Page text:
The Mace Ranch Community Park Habitat Area is an area in the Mace Ranch Park that has been set aside as a wild life habitat. There are a plethora of rabbits living in the fenced in area, and almost always some Burrowing Owls as well. Because the grass becomes too long for the Burrowing Owls during the spring time, sheep and goats are placed within the fence to mow the grasses.
Surrounding the area is a collection of community created tiles.
2007-03-15 11:37:09 Goats are domestic animals right? Some wildlife. It was more wild before the city ever did anything to it, such as declaring it a "wildlife area". Mowing the grass with goats may be more wild than with riding lawnmowers, but that is nowhere near the sort of wilderness in a place like Modoc County. Meanwhile, grass grows in cracks in the sidewalk, cockroaches infest restaurants, and these are unrecognized as wildlife. Whether or not humans can be wild is still another issue (Is panhandling or graffitti on train cars wild?). Wild should mean uncontrolled and disorganized, and relative wilderness all depends on point of view. —NickSchmalenberger
2007-03-15 12:38:28 Yeah... I was sort of happy they left at least some of the field for wildlife but was confused when they put in goats... I'm sure owls, thouh they may not like the long grass, have lived in it for years before we started mowing it with goats for them. Of course, we should have never built the city at all if we wanted wildlife to exist everywhere. The other attempts at open spaces in the city (see the ponds) are about equally controlled, watered, etc. —WesHardaker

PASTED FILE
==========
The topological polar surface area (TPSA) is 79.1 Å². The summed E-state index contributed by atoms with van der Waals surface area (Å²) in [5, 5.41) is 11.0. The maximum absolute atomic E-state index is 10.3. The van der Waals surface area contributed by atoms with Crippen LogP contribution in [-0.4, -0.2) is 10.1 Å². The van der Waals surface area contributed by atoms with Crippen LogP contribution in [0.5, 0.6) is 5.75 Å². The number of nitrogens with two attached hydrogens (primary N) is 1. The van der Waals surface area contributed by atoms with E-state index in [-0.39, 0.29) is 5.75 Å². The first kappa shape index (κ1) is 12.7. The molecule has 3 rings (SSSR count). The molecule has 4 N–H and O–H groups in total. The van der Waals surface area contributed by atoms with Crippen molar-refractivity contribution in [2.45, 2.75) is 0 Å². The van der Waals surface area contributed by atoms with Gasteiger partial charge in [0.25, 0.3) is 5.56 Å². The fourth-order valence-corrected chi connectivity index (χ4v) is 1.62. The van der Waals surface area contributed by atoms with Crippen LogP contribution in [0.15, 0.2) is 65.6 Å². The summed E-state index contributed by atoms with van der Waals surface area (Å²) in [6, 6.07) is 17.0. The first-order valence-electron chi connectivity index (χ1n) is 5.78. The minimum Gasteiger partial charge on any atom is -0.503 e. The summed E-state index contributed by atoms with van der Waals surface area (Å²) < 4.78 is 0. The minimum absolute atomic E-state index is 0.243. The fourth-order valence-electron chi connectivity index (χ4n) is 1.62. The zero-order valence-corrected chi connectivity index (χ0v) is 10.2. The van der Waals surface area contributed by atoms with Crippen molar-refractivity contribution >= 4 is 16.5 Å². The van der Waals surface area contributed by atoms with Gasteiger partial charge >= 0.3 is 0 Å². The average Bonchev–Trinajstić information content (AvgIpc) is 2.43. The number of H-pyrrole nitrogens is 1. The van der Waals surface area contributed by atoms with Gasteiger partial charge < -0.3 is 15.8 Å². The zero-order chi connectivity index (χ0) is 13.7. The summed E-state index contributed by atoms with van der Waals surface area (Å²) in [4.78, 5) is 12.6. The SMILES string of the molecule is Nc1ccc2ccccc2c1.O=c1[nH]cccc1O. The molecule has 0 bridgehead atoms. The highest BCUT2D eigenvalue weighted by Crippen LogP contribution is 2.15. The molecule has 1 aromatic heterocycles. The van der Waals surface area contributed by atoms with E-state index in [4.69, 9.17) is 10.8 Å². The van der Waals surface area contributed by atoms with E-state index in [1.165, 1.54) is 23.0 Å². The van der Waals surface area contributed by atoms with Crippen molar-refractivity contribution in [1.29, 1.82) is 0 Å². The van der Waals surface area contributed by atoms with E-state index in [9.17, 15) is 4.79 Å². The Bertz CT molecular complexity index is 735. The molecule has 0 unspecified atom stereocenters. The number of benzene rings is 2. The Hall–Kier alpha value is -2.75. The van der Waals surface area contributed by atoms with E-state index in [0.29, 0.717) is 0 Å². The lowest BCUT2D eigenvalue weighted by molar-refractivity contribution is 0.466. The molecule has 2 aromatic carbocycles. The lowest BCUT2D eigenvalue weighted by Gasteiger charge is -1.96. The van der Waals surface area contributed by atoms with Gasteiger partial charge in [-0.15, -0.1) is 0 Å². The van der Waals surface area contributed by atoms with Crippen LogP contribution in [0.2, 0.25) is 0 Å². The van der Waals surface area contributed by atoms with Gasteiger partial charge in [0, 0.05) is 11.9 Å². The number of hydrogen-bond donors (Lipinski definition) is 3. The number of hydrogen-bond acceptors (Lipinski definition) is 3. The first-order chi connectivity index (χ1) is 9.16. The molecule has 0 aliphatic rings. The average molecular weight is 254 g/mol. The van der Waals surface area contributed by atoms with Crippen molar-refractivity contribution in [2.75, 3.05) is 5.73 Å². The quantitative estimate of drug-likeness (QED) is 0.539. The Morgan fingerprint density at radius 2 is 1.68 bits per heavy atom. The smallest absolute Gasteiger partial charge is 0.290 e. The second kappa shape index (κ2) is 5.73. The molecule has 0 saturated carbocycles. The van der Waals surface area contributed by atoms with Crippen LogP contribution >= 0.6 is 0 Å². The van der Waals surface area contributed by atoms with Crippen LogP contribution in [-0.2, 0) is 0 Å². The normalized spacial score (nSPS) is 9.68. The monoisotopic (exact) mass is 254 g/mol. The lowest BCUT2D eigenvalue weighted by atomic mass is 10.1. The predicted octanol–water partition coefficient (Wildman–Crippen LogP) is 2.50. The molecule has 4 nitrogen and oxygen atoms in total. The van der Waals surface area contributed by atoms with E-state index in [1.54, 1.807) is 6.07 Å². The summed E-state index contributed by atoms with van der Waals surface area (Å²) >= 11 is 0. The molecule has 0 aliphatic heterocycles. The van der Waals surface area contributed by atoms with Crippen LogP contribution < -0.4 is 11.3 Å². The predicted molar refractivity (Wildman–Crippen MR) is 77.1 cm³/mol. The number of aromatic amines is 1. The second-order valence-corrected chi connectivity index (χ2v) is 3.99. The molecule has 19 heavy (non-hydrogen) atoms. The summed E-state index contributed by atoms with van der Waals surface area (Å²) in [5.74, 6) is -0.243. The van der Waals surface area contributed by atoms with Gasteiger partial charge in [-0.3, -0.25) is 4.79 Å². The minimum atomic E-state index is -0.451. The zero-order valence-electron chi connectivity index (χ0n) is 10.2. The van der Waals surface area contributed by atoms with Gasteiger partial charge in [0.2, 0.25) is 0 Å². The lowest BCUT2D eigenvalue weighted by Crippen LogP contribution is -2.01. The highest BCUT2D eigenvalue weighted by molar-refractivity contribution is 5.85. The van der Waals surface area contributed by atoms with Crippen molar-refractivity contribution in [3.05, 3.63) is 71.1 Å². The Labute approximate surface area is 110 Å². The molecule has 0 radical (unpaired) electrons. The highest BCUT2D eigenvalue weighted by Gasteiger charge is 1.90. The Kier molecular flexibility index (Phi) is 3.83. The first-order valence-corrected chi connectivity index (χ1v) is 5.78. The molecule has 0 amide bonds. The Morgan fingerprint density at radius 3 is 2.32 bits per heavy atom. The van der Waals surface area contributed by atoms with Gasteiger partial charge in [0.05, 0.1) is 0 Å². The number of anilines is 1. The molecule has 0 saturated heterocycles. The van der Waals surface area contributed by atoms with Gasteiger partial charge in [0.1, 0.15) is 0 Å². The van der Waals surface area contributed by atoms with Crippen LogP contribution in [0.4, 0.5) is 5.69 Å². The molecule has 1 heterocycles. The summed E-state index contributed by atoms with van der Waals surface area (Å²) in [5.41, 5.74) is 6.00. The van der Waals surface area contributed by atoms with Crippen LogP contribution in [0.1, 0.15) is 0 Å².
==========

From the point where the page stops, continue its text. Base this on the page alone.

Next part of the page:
2007-03-15 13:24:42 I think the ponds have really been pretty successful. I think the one near me in West Davis is pretty nice looking and is useful for drainage too. I have often wanted to take a canoe around it. —NickSchmalenberger
2007-03-15 15:57:53 I like the ponds too, but they're not "natural" landscaping as would exist if no one had anything to do with it (some are even watered by the city during the summer). I actually have no idea what the current area in mace ranch is called... maybe it's not a "wildlife" area (which I guess is what you have an issue with? If so, I think the name is mine). BTW, if you like natural areas, do check out the grasslands park south on Mace. Much more "native" habitat —WesHardaker
Did I say I thought the ponds were natural? The ponds are certainly artificial I agree, but I think nice anyway. The sign on Mace Ranch Park says "habitat area" which I think is an even worse name. The whole area is zoned residential and I don't see much point in setting aside habitat for burrowing owls or "wildlife" specifically. If it is set aside for some particular purpose how wild can it really be? What if, gasp, a non-native species moved in? The city would hire all sorts of consultants to come in and manage everything to fit their fantasy. I think a better name for this sort of place would be "Natural History Preserve" to reflect the dynamic nature of wilderness. There should also be some sort of benefit to the city like the storm drainage in the ponds. I had an excellent discussion with SteveDavison about the meaning of natural on Food/Natural. I have been to Yolo County Grasslands Regional Park too, I agree it is nice. —NickSchmalenberger